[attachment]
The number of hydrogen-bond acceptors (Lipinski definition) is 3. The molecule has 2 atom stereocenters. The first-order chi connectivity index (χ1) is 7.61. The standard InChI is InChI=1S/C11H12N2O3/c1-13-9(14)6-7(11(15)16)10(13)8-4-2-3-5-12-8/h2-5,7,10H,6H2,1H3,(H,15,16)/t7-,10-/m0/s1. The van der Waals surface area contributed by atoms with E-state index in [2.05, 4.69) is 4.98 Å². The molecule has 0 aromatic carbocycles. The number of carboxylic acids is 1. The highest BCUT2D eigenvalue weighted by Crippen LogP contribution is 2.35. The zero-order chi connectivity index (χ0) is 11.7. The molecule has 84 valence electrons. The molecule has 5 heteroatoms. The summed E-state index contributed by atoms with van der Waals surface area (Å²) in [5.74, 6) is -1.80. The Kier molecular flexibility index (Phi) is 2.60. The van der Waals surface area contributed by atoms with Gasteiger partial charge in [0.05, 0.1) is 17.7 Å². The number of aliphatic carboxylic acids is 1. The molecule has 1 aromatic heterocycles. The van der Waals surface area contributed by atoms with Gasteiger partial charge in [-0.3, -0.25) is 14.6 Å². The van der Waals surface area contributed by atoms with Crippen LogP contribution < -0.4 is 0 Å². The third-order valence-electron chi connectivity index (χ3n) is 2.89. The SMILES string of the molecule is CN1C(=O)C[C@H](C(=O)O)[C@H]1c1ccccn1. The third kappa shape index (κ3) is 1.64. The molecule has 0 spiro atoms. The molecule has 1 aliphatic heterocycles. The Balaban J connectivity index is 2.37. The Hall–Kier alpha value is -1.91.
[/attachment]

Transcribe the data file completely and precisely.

The number of hydrogen-bond acceptors (Lipinski definition) is 3. The molecule has 2 atom stereocenters. The first-order chi connectivity index (χ1) is 7.61. The standard InChI is InChI=1S/C11H12N2O3/c1-13-9(14)6-7(11(15)16)10(13)8-4-2-3-5-12-8/h2-5,7,10H,6H2,1H3,(H,15,16)/t7-,10-/m0/s1. The van der Waals surface area contributed by atoms with E-state index in [2.05, 4.69) is 4.98 Å². The molecule has 0 aromatic carbocycles. The number of carboxylic acids is 1. The highest BCUT2D eigenvalue weighted by Crippen LogP contribution is 2.35. The zero-order chi connectivity index (χ0) is 11.7. The molecule has 84 valence electrons. The molecule has 5 heteroatoms. The summed E-state index contributed by atoms with van der Waals surface area (Å²) in [5.74, 6) is -1.80. The Kier molecular flexibility index (Phi) is 2.60. The van der Waals surface area contributed by atoms with Gasteiger partial charge in [0.05, 0.1) is 17.7 Å². The number of aliphatic carboxylic acids is 1. The molecule has 1 aromatic heterocycles. The van der Waals surface area contributed by atoms with Gasteiger partial charge in [-0.3, -0.25) is 14.6 Å². The van der Waals surface area contributed by atoms with Crippen LogP contribution < -0.4 is 0 Å². The third-order valence-electron chi connectivity index (χ3n) is 2.89. The SMILES string of the molecule is CN1C(=O)C[C@H](C(=O)O)[C@H]1c1ccccn1. The third kappa shape index (κ3) is 1.64. The molecule has 0 spiro atoms. The molecule has 1 aliphatic heterocycles. The Balaban J connectivity index is 2.37. The Hall–Kier alpha value is -1.91.